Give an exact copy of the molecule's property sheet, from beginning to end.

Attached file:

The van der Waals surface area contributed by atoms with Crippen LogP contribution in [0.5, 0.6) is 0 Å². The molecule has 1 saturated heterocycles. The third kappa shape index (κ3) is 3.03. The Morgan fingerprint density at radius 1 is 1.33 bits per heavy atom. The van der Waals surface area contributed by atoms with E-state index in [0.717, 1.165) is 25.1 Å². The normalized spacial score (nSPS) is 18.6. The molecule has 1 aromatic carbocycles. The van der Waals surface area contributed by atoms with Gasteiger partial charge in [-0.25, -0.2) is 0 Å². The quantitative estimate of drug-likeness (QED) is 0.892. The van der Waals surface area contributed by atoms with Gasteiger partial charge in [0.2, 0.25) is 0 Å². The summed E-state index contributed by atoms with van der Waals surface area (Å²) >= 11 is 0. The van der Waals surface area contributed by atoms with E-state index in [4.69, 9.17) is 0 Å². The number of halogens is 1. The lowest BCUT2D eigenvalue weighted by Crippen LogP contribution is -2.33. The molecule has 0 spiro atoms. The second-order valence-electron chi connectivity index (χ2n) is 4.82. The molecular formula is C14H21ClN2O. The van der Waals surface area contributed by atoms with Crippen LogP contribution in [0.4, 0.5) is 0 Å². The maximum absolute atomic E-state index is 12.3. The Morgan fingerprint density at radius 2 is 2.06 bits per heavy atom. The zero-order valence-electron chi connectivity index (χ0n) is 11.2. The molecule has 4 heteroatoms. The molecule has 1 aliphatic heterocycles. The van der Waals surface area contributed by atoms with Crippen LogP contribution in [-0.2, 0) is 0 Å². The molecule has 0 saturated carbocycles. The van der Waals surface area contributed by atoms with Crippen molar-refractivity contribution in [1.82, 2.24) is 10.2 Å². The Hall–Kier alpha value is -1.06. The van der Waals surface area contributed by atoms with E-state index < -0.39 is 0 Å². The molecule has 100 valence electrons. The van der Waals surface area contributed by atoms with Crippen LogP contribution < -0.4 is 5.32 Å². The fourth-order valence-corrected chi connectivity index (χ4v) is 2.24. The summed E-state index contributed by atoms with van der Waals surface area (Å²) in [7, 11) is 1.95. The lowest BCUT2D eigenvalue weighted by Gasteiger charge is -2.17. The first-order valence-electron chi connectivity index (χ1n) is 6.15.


The van der Waals surface area contributed by atoms with Crippen LogP contribution in [0.5, 0.6) is 0 Å². The molecule has 1 saturated heterocycles. The third kappa shape index (κ3) is 3.03. The Morgan fingerprint density at radius 1 is 1.33 bits per heavy atom. The van der Waals surface area contributed by atoms with E-state index in [0.717, 1.165) is 25.1 Å². The normalized spacial score (nSPS) is 18.6. The molecule has 1 aromatic carbocycles. The van der Waals surface area contributed by atoms with Gasteiger partial charge in [-0.25, -0.2) is 0 Å². The quantitative estimate of drug-likeness (QED) is 0.892. The van der Waals surface area contributed by atoms with Gasteiger partial charge in [0.2, 0.25) is 0 Å². The summed E-state index contributed by atoms with van der Waals surface area (Å²) >= 11 is 0. The van der Waals surface area contributed by atoms with E-state index in [4.69, 9.17) is 0 Å². The number of halogens is 1. The lowest BCUT2D eigenvalue weighted by Crippen LogP contribution is -2.33. The molecule has 0 spiro atoms. The second-order valence-electron chi connectivity index (χ2n) is 4.82. The molecular formula is C14H21ClN2O. The van der Waals surface area contributed by atoms with Crippen LogP contribution in [0.4, 0.5) is 0 Å². The maximum absolute atomic E-state index is 12.3. The Morgan fingerprint density at radius 2 is 2.06 bits per heavy atom. The zero-order valence-electron chi connectivity index (χ0n) is 11.2. The molecule has 4 heteroatoms. The molecule has 1 aliphatic heterocycles. The van der Waals surface area contributed by atoms with Crippen LogP contribution in [-0.2, 0) is 0 Å². The molecule has 0 saturated carbocycles. The van der Waals surface area contributed by atoms with Crippen molar-refractivity contribution in [1.82, 2.24) is 10.2 Å². The Hall–Kier alpha value is -1.06. The van der Waals surface area contributed by atoms with E-state index < -0.39 is 0 Å². The molecule has 100 valence electrons. The van der Waals surface area contributed by atoms with Crippen LogP contribution < -0.4 is 5.32 Å². The fourth-order valence-corrected chi connectivity index (χ4v) is 2.24. The summed E-state index contributed by atoms with van der Waals surface area (Å²) in [7, 11) is 1.95. The lowest BCUT2D eigenvalue weighted by Gasteiger charge is -2.17. The first-order valence-electron chi connectivity index (χ1n) is 6.15.